Application Download: https://www.dropbox.com/s/s7csgy8svcij3aj/VerifyUserJson.zip
Use Case ScenarioI wanted to be able to invoke a REST service from an application (regardless of it being ADF Mobile, ADF portal, BPEL, or a standard HTML5 JQuery Mobile app). So I built the sample application (using JDev 126.96.36.199) as a JSON REST app using JAX-RS Jersey and standard J2EE. This was deployed to my standalone WebLogic 10.3.5 server. I created a standard J2EE mobile application (using JDev 188.8.131.52 … coming in PART II) to invoke and consume the REST service. Both were deployed to the same server so they could leverage the same domain name. I will discuss more about why they need to be on the same domain (in PART II when we build the mobile app).
Part I: VerifyUserJson AppIn JDev 184.108.40.206 they’ve built in support for REST Web Services projects. So we’ll go ahead and use this version of JDEV. We’re still able to package and deploy the application on a standard 10.3.5 instance of WebLogic because we include the .jar libs in our WEB-INF/lib folder (included in the sample app).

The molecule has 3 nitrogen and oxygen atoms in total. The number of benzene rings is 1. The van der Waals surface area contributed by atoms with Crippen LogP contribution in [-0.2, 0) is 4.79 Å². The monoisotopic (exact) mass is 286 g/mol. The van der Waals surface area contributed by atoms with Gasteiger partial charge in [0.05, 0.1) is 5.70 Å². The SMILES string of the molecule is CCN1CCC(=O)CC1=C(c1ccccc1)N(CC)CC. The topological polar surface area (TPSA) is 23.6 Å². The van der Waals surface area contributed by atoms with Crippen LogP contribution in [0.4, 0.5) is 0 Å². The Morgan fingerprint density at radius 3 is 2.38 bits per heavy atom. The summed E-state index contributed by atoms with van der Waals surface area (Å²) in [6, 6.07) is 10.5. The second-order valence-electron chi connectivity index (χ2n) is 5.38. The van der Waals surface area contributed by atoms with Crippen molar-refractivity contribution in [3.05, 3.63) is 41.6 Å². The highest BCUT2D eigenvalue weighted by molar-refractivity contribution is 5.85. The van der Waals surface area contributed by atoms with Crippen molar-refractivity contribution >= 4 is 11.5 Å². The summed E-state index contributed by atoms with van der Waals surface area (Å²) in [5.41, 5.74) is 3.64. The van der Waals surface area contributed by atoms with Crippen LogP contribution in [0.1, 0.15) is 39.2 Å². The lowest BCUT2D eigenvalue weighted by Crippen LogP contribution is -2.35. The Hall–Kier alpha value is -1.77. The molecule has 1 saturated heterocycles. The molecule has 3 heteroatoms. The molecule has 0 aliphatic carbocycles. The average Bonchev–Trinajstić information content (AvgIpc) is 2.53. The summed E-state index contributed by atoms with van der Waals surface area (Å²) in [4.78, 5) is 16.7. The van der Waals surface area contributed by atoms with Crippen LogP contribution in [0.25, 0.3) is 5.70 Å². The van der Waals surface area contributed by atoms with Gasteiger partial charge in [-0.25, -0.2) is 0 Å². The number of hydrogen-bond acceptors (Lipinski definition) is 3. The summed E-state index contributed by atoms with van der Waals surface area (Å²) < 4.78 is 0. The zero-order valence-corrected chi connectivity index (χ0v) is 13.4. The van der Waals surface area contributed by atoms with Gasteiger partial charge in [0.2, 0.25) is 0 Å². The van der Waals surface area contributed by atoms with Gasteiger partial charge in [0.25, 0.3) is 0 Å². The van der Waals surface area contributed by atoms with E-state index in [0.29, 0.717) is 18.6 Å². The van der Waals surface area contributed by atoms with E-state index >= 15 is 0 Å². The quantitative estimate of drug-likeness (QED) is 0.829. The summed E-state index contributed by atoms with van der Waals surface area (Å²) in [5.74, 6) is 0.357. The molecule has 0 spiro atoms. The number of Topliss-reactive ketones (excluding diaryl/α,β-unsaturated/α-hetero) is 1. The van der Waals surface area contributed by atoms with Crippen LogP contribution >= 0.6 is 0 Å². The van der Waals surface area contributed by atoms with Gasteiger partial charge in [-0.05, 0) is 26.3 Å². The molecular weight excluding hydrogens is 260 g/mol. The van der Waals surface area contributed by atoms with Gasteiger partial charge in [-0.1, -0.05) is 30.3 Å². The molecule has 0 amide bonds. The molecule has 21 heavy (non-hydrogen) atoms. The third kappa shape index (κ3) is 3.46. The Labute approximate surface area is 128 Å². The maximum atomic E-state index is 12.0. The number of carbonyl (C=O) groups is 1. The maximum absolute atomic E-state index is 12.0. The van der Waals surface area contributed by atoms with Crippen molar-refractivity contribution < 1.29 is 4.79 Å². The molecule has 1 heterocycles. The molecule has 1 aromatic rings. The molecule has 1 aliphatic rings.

After that I created three Java classes (LoginRequest, LoginRequestHandler, and DataHandler).
- This java class has the main verifyLogin method which accepts a username and password as input parameters. It returns either true or false back to the calling method.
- This is method invokes the LoginRequest method and returns the response as plain/text. You can also return application/xml or application/json depending on how you want to display it in your application. I also used the GET HTTP method to retrieve the “stuff” from the resource.
- Method to get the connection to the ORACLE XE database for the HR Schema. You can change this to point to any database that has the HR SCHEMA.
1: <servlet> 2: <servlet-name>jersey</servlet-name> 3: <servlet-class>com.sun.jersey.spi.container.servlet.ServletContainer</servlet-class> 4: <load-on-startup>1</load-on-startup> 5: </servlet> 6: <servlet-mapping> 7: <servlet-name>jersey</servlet-name> 8: <url-pattern>/jersey/*</url-pattern> 9: </servlet-mapping>
I added these .jar libs to my WEB-INF/lib folder so that I don’t have to worry about matching any of the versions on the application server. Here is a list of the libs in the screenshot below. They are also attached to the code in this blog post. Your application structure should look similar to this: You can test the LoginRequest by running it locally in your JDev (main method) before you deploy it to your
After I deploy the application to server we can test it by invoking this URL with the appropriate parameters.
If you have any suggestions or comments please let me know.